The untold story of jihad in Kashmir
by Arif Jamal
Melville House Publishing, 2009
The Limits of Influence:
America’s role in Kashmir
by Howard B Schaffer
Brookings Institution Press, 2009
On 5 May 1946, People’s Age, a communist newspaper, noted in a commentary that granting the right to complete self-determination to all the nationalities living in India would eliminate the possibility of a constitutional solution along communal lines. The right, it continued, could be conceded after a territorial re-division of provinces, done on a scientific basis keeping in mind linguistic and cultural homogeneity. And all such units, the commentary concluded, should be allowed to decide whether or not to join the Indian Union. On 6 January 1950, the Cross Road, another communist paper, condemned Kashmir’s accession to India as “treacherous” and demanded the “withdrawal of Indian troops”. In the 9 September 1950 issue of the New York Times, a Soviet journalist named Oleg Orestov took Sheikh Mohammed Abdullah to task for having proved impotent in the face of Indian reactionaries.
As is apparent in this taste of historical communist sentiment, initially the Communist Party of India (CPI) wielded significant influence over Sheikh Abdullah and his National Conference party – to the extent that the party manifesto, known as Naya Kashmir (1944), was drafted by CPI leader B P L Bedi and his wife Freda Bedi. For many years, the communists thought Sheikh Abdullah was playing their game. Then, in 1953, the communists suddenly became the most significant critics of the man whom they had long admired and nurtured. At that point, the CPI began to believe that the Sheikh was playing into American hands, attributing his 1953 demand for Kashmiri independence (as applying to the Kashmir Valley) to American encouragement. The turnaround had come, after all, following successive meetings between Sheikh Abdullah and a number of influential Americans, including Adlai Stevenson.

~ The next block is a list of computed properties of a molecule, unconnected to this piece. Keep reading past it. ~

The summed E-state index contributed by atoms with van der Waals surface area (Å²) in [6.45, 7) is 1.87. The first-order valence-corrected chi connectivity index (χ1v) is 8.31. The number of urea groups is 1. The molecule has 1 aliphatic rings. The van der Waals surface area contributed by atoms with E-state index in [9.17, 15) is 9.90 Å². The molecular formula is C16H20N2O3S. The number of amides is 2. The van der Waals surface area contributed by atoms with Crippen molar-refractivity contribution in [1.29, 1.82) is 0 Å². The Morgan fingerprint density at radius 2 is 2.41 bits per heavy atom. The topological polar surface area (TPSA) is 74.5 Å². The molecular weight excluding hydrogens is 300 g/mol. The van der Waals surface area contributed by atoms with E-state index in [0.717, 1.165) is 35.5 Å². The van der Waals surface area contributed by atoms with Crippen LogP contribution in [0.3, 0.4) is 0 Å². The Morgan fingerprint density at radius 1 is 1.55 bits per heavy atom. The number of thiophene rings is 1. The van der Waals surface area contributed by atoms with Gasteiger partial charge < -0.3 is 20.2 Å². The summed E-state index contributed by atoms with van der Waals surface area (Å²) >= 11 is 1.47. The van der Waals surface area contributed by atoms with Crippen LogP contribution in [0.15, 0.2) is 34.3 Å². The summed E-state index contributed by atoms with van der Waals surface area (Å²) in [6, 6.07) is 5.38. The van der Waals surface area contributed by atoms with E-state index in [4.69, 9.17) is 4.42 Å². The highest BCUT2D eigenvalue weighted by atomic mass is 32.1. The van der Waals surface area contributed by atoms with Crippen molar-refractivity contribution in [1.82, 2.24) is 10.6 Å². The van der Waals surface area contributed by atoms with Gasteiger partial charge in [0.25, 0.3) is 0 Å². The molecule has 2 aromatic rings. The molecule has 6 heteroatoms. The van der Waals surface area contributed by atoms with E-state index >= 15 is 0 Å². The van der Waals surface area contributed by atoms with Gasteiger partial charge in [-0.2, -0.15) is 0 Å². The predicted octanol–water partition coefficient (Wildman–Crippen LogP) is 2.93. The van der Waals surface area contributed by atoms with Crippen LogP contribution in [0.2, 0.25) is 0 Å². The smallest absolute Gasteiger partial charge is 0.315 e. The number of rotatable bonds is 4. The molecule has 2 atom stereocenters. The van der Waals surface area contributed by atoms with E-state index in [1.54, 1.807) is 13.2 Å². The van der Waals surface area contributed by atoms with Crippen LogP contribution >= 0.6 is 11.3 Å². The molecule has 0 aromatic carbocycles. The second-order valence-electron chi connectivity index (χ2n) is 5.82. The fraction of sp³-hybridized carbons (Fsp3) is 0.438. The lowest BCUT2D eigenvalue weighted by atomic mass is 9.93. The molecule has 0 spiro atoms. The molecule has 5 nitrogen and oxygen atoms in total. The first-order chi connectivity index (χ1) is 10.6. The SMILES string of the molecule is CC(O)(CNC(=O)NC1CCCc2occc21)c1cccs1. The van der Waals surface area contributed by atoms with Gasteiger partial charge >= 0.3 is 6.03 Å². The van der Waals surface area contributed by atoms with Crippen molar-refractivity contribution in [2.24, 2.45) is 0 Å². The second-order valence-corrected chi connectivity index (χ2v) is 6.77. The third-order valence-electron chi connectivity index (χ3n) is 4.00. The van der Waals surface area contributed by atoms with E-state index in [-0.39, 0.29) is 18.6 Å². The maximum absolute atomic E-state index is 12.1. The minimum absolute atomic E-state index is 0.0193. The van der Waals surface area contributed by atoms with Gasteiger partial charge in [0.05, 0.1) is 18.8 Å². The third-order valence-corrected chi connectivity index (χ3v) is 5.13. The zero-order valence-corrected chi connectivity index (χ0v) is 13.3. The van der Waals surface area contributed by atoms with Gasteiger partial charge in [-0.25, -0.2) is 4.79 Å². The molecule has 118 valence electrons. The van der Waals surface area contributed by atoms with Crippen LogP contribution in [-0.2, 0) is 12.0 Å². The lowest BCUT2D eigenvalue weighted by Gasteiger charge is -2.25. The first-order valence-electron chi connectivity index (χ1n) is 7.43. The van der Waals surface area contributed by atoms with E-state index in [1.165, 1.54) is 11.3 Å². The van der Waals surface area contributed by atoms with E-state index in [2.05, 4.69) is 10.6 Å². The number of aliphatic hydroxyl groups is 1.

At the time, the nature and extent of American influence in Jammu & Kashmir (as in the rest of Southasia) was complex. As a result, many publications in India on the issue remain well within the realm of speculation, as writers regurgitate old, unverified facts. To this trend, Howard Schaffer’s The Limits of Influence is a notable exception. A veteran US diplomat who spent much of his almost four-decade-long career in Southasia (in Bangladesh, India, Pakistan and as the US deputy assistant secretary of state for the region as a whole), Schaffer clearly had access to hard-to-come-by sources, as well as an experiential understanding of the Subcontinent.